On Tuesday, the US Centers for Disease Control declared sepsis to be a “medical emergency.” Also called septic shock, it occurs when the body creates an overwhelming response to an infection, and chemicals released into the bloodstream (because that’s where the infecting bug is) cause inflammation, tissue damage, organ failure, and oftentimes, death.
The CDC is drawing attention to this issue because 1 – 3 million Americans are diagnosed with sepsis each year, about 25% of whom die, and because — and this is the key — 80% of the cases occur outside of a hospital. And for that very reason people are dying needlessly because the symptoms of sepsis are usually misinterpreted as something familiar and benign: at bedtime we may be thinking the flu but by morning we have runaway sepsis — and no time to lose.
Taylor Church’s story illustrates the problem. Taylor was then a healthy twenty-one year old, the mother of an 18 month old boy, Aiden, and excited about starting nursing school the following week. She had been feeling a bit run down — it was probably just the flu — so she had stayed home for a few days. Suddenly, though, things went downhill. She went to the hospital and then, surprisingly, was whisked into surgery. She had no idea what she was facing. The following video is Taylor, soon after her surgery, telling you what happened (please watch):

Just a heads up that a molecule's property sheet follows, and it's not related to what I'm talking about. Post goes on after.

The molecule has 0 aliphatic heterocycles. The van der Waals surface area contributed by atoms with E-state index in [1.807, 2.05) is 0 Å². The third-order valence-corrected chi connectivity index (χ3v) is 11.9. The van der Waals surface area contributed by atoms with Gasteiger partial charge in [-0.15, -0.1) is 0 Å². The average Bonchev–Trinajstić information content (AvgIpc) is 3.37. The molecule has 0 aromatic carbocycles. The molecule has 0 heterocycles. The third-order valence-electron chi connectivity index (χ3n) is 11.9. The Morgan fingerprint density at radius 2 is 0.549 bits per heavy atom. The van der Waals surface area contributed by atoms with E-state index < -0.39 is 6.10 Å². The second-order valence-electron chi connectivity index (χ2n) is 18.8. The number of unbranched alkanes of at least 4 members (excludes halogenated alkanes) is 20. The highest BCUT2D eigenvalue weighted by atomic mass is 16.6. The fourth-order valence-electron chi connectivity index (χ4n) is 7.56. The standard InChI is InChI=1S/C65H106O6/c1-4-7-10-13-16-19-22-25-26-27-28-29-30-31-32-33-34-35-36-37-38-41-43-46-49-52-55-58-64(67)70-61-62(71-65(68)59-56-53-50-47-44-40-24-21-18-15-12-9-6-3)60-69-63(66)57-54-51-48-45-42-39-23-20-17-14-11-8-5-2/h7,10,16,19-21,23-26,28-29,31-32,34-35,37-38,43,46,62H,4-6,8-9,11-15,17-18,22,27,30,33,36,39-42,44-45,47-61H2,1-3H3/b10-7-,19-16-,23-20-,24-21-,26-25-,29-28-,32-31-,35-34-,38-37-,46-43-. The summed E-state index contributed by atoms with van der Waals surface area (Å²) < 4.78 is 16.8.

When Taylor went into surgery she didn’t know she was facing amputation: “I didn’t know that they were taking my hands and feet. I woke up like this.”
Like most sepsis patients, Taylor was at home when it began and chalked it up to the flu. And by the time she sought medical care it was too late.
Taylor’s story is also unique. Anyone can contract sepsis but almost ¾ of sepsis patients are vulnerable to begin with. For example, they are over 65, and are living with some chronic conditions like diabetes and, especially, pneumonia, which is reported in 35% of sepsis cases.
The CDC tells us that the bugs usually associated with the initial infection are Staphylococcus, Escherichia coli (E. coli), and some types of Streptococcus. Interestingly, in 1/3 of patients no pathogen is ever identified. This suggests that the burden of disease cause caused by these pathogens is much greater than is being reported.
The CDC issued the medical emergency so we will “think sepsis” when we see one of the following six key signs of it:
Shivering, fever, or feeling very cold
Extreme pain or discomfort
Clammy or sweaty skin
Confusion or disorientation
Shortness of breath
A high heart rate
These are the warning signs, say the CDC, that you’re in the midst of a medical emergency, and therefore need to “act fast.”
Four years ago when these signs were little known, Taylor Church, understandably, thought she had the flu. And so now, post-amputation, Taylor says, “I’ll make the best of this. I will make the best of this.”
Taylor Church puts her story out there for one reason: she hopes that someday you won’t find yourself having to find the strength and courage to utter those very same words.